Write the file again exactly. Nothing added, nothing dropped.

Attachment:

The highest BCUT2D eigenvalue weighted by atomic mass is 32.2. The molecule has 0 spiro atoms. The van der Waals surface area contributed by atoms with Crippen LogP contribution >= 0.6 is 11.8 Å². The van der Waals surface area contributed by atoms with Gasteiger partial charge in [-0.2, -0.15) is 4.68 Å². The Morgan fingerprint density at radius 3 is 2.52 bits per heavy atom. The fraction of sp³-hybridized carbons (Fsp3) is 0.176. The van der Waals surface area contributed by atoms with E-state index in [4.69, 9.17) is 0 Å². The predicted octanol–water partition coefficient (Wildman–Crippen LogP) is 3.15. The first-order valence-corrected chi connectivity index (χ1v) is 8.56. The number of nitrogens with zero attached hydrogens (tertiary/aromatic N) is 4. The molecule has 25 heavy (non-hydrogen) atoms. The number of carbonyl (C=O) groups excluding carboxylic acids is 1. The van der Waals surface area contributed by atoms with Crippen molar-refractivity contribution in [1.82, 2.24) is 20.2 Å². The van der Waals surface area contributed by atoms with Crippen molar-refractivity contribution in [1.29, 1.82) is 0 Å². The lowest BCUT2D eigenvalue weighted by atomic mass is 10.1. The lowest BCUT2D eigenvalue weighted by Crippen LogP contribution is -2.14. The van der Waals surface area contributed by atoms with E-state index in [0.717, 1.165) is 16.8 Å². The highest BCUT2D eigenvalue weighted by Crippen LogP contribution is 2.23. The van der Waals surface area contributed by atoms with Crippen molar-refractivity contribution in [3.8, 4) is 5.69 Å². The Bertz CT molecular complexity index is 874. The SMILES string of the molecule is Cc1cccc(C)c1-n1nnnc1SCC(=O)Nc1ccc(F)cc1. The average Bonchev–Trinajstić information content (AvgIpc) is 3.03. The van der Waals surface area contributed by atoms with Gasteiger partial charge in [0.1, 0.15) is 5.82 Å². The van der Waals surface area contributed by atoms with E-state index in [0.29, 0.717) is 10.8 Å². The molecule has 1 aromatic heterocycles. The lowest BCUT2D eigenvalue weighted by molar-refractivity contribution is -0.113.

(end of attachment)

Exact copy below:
The highest BCUT2D eigenvalue weighted by atomic mass is 32.2. The molecule has 0 spiro atoms. The van der Waals surface area contributed by atoms with Crippen LogP contribution >= 0.6 is 11.8 Å². The van der Waals surface area contributed by atoms with Gasteiger partial charge in [-0.2, -0.15) is 4.68 Å². The Morgan fingerprint density at radius 3 is 2.52 bits per heavy atom. The fraction of sp³-hybridized carbons (Fsp3) is 0.176. The van der Waals surface area contributed by atoms with E-state index in [4.69, 9.17) is 0 Å². The predicted octanol–water partition coefficient (Wildman–Crippen LogP) is 3.15. The first-order valence-corrected chi connectivity index (χ1v) is 8.56. The number of nitrogens with zero attached hydrogens (tertiary/aromatic N) is 4. The molecule has 25 heavy (non-hydrogen) atoms. The number of carbonyl (C=O) groups excluding carboxylic acids is 1. The van der Waals surface area contributed by atoms with Crippen molar-refractivity contribution in [1.82, 2.24) is 20.2 Å². The van der Waals surface area contributed by atoms with Crippen molar-refractivity contribution in [1.29, 1.82) is 0 Å². The lowest BCUT2D eigenvalue weighted by atomic mass is 10.1. The lowest BCUT2D eigenvalue weighted by Crippen LogP contribution is -2.14. The van der Waals surface area contributed by atoms with E-state index in [0.717, 1.165) is 16.8 Å². The highest BCUT2D eigenvalue weighted by Crippen LogP contribution is 2.23. The van der Waals surface area contributed by atoms with Crippen molar-refractivity contribution in [3.8, 4) is 5.69 Å². The Bertz CT molecular complexity index is 874. The SMILES string of the molecule is Cc1cccc(C)c1-n1nnnc1SCC(=O)Nc1ccc(F)cc1. The average Bonchev–Trinajstić information content (AvgIpc) is 3.03. The van der Waals surface area contributed by atoms with Gasteiger partial charge in [0.1, 0.15) is 5.82 Å². The van der Waals surface area contributed by atoms with E-state index in [0.29, 0.717) is 10.8 Å². The molecule has 1 aromatic heterocycles. The lowest BCUT2D eigenvalue weighted by molar-refractivity contribution is -0.113.